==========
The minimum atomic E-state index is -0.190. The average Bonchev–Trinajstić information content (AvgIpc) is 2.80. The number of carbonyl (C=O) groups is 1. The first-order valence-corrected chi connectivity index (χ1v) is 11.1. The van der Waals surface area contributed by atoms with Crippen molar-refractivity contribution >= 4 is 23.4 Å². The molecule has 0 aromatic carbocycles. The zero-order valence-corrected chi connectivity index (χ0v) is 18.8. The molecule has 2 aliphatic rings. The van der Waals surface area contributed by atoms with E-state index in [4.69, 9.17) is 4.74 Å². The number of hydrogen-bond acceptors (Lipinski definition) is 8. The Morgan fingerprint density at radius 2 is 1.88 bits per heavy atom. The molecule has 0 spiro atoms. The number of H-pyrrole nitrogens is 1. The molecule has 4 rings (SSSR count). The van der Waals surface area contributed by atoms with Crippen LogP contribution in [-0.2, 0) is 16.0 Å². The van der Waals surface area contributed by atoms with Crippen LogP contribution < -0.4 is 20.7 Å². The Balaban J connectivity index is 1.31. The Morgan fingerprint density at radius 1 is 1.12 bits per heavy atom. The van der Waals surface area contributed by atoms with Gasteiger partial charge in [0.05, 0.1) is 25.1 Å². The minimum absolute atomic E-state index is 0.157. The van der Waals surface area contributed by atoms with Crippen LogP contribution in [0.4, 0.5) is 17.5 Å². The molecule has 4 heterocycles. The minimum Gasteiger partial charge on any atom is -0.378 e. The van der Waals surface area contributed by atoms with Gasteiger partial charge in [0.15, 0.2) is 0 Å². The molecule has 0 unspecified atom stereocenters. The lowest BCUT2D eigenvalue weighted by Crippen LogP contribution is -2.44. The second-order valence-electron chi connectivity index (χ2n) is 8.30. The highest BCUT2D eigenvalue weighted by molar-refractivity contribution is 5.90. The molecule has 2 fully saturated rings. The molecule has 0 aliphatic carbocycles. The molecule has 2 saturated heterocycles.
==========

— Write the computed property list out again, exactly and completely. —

The minimum atomic E-state index is -0.190. The average Bonchev–Trinajstić information content (AvgIpc) is 2.80. The number of carbonyl (C=O) groups is 1. The first-order valence-corrected chi connectivity index (χ1v) is 11.1. The van der Waals surface area contributed by atoms with Crippen molar-refractivity contribution >= 4 is 23.4 Å². The molecule has 0 aromatic carbocycles. The zero-order valence-corrected chi connectivity index (χ0v) is 18.8. The molecule has 2 aliphatic rings. The van der Waals surface area contributed by atoms with E-state index in [4.69, 9.17) is 4.74 Å². The number of hydrogen-bond acceptors (Lipinski definition) is 8. The Morgan fingerprint density at radius 2 is 1.88 bits per heavy atom. The molecule has 0 spiro atoms. The number of H-pyrrole nitrogens is 1. The molecule has 4 rings (SSSR count). The van der Waals surface area contributed by atoms with Crippen LogP contribution in [-0.2, 0) is 16.0 Å². The van der Waals surface area contributed by atoms with Crippen LogP contribution < -0.4 is 20.7 Å². The Balaban J connectivity index is 1.31. The Morgan fingerprint density at radius 1 is 1.12 bits per heavy atom. The van der Waals surface area contributed by atoms with Gasteiger partial charge in [0.05, 0.1) is 25.1 Å². The minimum absolute atomic E-state index is 0.157. The van der Waals surface area contributed by atoms with Crippen LogP contribution in [0.4, 0.5) is 17.5 Å². The molecule has 4 heterocycles. The minimum Gasteiger partial charge on any atom is -0.378 e. The van der Waals surface area contributed by atoms with Gasteiger partial charge in [0.15, 0.2) is 0 Å². The molecule has 0 unspecified atom stereocenters. The lowest BCUT2D eigenvalue weighted by Crippen LogP contribution is -2.44. The second-order valence-electron chi connectivity index (χ2n) is 8.30. The highest BCUT2D eigenvalue weighted by molar-refractivity contribution is 5.90. The molecule has 2 fully saturated rings. The molecule has 0 aliphatic carbocycles. The molecule has 2 saturated heterocycles.